Racing up Europe's highest volcano in the Etna Supermarathon
By Gavin Jones
ROME (Reuters) - It's a hot, sunny day in June on the beautiful Mediterranean island of Sicily, but the problem is that I'm not on the beach, I'm running up a volcano.
An even bigger problem is that I've been going for two hours, but I'm only half way to the top and I'm tired.
This is Mount Etna, at 3,330 meters (10,926 feet) the highest volcano in mainland Europe and one of the most active in the world, and on Saturday I was one of 160 starters gathered on the beach for the "Etna Supermarathon."
The 43 km (27 miles) race is just a tad over the official marathon distance of 42.2 km. But much more significant is that it rises 3,000 meters from sea level, which the organizers say makes it the race with the biggest altitude change in the world.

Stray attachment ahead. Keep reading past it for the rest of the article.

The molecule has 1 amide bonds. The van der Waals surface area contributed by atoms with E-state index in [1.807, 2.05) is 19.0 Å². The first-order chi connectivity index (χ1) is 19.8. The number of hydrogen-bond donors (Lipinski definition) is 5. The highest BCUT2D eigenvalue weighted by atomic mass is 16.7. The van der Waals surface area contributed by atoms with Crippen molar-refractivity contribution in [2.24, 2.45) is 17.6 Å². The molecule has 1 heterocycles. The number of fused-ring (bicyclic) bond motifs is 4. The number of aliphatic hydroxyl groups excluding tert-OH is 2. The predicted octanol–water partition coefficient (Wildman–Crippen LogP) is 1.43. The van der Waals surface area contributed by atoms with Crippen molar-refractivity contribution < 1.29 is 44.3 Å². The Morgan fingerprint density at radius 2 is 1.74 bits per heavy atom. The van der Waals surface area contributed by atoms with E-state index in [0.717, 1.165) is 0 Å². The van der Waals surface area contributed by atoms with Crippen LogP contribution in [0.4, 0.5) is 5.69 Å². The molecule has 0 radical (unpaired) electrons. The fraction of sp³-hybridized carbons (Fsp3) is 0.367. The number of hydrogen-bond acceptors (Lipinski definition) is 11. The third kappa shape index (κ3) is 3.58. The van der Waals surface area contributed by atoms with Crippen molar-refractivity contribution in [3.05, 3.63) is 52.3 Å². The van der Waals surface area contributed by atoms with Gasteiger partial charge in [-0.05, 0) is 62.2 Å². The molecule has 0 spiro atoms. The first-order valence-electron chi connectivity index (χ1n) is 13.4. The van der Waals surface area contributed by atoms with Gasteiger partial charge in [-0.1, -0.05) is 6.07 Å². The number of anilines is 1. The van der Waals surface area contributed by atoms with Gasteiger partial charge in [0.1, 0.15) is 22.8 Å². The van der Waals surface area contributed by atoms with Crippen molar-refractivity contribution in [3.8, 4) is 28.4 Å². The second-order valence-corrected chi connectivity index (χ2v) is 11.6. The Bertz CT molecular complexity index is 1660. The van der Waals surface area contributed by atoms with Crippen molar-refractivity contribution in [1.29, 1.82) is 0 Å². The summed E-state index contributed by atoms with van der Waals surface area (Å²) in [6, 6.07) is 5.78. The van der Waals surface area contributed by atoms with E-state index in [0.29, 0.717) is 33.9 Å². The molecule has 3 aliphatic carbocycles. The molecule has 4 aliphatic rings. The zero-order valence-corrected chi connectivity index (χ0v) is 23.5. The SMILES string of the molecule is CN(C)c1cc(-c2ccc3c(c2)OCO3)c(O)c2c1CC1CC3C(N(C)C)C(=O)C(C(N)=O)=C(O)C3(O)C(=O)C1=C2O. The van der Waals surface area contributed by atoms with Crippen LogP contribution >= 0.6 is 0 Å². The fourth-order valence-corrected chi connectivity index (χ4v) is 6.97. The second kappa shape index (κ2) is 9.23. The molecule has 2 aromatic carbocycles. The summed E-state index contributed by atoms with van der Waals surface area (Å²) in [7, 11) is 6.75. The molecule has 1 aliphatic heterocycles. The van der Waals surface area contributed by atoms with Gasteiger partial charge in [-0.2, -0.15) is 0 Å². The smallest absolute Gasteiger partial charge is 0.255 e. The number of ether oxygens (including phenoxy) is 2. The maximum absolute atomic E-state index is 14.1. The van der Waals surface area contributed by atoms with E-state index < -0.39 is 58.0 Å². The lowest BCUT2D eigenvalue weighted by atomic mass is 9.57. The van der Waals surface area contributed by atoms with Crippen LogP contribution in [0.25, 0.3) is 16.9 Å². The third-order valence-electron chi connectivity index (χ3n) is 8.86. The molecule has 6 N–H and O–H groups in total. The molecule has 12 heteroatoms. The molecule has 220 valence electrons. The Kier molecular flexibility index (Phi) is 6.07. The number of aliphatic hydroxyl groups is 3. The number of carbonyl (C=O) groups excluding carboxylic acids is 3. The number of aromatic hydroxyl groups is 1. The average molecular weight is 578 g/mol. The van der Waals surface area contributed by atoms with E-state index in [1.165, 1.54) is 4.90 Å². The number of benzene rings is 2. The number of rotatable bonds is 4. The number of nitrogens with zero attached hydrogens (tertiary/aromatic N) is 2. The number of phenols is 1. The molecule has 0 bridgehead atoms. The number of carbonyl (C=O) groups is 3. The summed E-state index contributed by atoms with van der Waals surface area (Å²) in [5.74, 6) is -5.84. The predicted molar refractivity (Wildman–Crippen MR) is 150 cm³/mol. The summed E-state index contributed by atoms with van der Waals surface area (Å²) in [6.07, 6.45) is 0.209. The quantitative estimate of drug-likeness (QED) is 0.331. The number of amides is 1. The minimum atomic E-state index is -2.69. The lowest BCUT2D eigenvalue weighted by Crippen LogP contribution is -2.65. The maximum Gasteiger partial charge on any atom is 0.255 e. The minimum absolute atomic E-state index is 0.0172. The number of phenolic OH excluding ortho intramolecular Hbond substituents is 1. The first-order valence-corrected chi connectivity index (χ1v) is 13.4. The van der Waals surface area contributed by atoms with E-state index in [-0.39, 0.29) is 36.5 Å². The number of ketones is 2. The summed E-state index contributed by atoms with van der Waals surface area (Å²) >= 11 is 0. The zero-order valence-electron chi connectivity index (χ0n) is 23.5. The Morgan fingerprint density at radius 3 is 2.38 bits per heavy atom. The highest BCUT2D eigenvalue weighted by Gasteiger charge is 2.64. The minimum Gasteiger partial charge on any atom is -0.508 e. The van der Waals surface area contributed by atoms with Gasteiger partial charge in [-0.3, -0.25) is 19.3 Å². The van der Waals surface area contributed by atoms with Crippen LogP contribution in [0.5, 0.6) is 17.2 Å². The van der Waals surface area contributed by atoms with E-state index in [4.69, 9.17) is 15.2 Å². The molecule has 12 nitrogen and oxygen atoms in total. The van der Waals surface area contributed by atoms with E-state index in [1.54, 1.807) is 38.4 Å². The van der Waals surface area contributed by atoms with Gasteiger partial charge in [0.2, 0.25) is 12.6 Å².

It may be less grueling than renowned "ultramarathons" like the six-day, 251 km Marathon des Sables in the Sahara desert, or the 246 km Greek "Spartathlon" from Athens to Sparta, but with the road getting steeper and the sun beating down it is feeling more than tough enough for me.
A twice winner of the Spartathlon was among the starters on Saturday, destined to finish in fourth place.
I have been running since I was a teenager, mostly road races from 5 km to marathons, but at 52 my aching limbs and waning performances have whispered to me for a while to hang up the racing flats in favor of more gentle jogs in the park.
But wouldn't it be nice to finish with something memorable and a bit "different," I thought. Continued...